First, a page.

NEWSLETTER

Making HVAC a 12-month season

Despite the forward-thinking business plans many HVAC contractors are too dependent on the seasons and the weather. But today, contractors all around the country are starting to figure out how to “De-Seasonalize” their businesses.

It is just common sense as an air conditioner or furnace can only break when a customer is using it. This dependence on weather creates two slow seasons for contractors. They can occur at slightly different times depending on where in the country the contractor is located, but it simply means the weather is not cold or hot enough to use a furnace or air conditioner. The problem for the contractor is while fewer jobs are being done, nothing else has changed in their business. They still have the same amount of employees expecting a 40 hour work week. They still have rent, insurance costs, etc. to pay.

One solution is selling additional products that are not dependent on the weather. For many forward thinking HVAC contractors, this means entering the connected smart home market.

The smart home market can mean different items for different people, but for HVAC contractors it begins with the smart thermostat. Research from a major manufacturer showed that 36 percent of U.S. homeowners are familiar with the smart thermostat category and 28 percent of U.S. homeowners expressed purchase intent within the next 12 months. Industrywide, manufacturers estimate that nearly 40 percent of thermostat sales are smart.

Part of the latest wave of capabilities attracting consumer interest is geofencing, which tracks users and allows the home system to make adjustments automatically based on their proximity to the home. People who are constantly on the go may find geofencing convenient, although every occupant must have a suitably equipped smartphone for it to work properly.

“We’ve got a lot of customers who want to operate their thermostat from their iPhone or iPads so there is definitely a market for it,” Butch Welsch, a contractor in St. Louis said. “Last night we had a service call from somebody who went to a store and bought a smart thermostat and couldn’t figure out how to wire it.”

That brings up another issue for contractors — should they consider doing install only on smart thermostats and if so, what should their margins be?

The good news for the market is more people are looking for professional help on the installation. When the smart thermostat market was first starting off, this was not the case. Early adopters are locked in to new technology and those folks tend to want to do the install themselves. However, now that the technology has hit the general public that has changed. The DIYers already have their smart products up and running and those buying them now would prefer a professional install it in their home.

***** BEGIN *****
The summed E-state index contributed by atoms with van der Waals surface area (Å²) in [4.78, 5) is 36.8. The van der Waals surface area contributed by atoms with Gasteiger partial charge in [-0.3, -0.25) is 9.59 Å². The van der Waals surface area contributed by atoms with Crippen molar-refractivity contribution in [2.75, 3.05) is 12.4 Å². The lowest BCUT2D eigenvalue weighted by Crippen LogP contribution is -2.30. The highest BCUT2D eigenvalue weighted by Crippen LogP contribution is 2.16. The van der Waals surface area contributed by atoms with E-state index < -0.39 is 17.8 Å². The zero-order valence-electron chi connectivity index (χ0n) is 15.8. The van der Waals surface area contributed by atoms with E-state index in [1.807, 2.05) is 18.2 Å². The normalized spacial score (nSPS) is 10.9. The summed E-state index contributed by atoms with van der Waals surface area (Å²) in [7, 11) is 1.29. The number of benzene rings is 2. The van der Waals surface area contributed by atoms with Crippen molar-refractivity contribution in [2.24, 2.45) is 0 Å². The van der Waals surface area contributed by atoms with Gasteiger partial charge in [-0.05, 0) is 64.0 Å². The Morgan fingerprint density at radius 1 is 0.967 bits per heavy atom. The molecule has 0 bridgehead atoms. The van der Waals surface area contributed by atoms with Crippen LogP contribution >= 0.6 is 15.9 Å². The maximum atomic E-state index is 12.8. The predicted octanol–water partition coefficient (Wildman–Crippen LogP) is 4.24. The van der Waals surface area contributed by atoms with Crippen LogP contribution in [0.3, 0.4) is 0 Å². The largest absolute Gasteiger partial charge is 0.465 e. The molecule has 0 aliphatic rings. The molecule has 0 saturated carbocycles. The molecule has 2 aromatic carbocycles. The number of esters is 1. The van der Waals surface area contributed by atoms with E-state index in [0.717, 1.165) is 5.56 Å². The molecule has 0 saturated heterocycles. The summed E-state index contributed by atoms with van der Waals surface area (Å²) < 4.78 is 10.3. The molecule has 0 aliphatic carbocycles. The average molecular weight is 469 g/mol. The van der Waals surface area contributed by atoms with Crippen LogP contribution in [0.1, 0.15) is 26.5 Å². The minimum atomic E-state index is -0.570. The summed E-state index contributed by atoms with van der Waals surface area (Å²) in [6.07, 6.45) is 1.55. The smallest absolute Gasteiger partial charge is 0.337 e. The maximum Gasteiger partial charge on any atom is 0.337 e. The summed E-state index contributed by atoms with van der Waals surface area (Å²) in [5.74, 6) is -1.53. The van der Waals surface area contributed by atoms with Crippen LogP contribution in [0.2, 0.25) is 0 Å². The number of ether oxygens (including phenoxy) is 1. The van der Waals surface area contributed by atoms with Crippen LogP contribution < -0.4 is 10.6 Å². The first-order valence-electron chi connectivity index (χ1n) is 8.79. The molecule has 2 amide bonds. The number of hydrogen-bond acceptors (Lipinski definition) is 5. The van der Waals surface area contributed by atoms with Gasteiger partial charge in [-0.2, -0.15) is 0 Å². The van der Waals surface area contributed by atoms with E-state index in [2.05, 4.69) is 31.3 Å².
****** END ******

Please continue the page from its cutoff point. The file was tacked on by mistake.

Gene LaNois, head of pro channel at Nest, says contractors cannot handle the business part of installing a thermostat like they would a furnace.

“If you are expecting the consumer electronics smart home business to give you the same margins as the HVAC business, you are wrong,” LaNois said. “It is a different business. But you can use this to supplement your business. If you focus on one product and the price, you are going to miss the message. Stop expecting consumer electronics to conform to the business you are in and figure out how you can use this industry to help the business you are in.”

Of course, the market does not end with smart thermostats. There are a plethora of other smart products that HVAC contractors can get involved in to help their businesses. In fact, you could call the smart thermostat a “gateway stat.” Many consumers start with a smart thermostat before adding on with lights, locks, cameras, doorbells, etc.

The numbers are impressive. The number of smartphone users in the U.S. is estimated at 257.3 million. A total of 24 percent of American households have a smart speaker. Analysts estimate that 477 million smart home devices will be shipped globally in 2020. Also by 2020, experts are expecting 5.5 smart devices per home.

This does not mean every HVAC contractor needs to be involved with every smart home product. It is important to figure out what your company can do well and what makes sense for your business model. Focus on those that make the most sense to help you turn HVAC into a 12-month season.

“In regards to smart home security, I don’t want to be responsible for when someone breaks in and if the system doesn’t work right,” Welsch said. “That just isn’t our cup of tea. That isn’t what I feel we are supposed to be doing. It is great to get into this work but you still have to know where your sweet spot is.”

The first step for contractors is to identify what aspect of the connected home they feel most comfortable adding to their business. Once that is established, research the products to decide what you want to offer. Train your staff on the products and begin marketing to customers.

“Our app makes it easy for pros to help homeowners connect, monitor, and protect the critical networks for the home. Pros will only grow in importance for the homeowner,” said Resideo chief innovation officer Niccolo de Masi.

Consumer demand for connected smart home products is very high today and is predicted to substantially over the next five years. Every HVAC contractor has an established customer base for service when a repair is needed so they already have a relationship with homeowners who are potential connected products customers. The connected product category is just one way to make HVAC a 12-month season, but HVAC contractors need to be proactive to get there.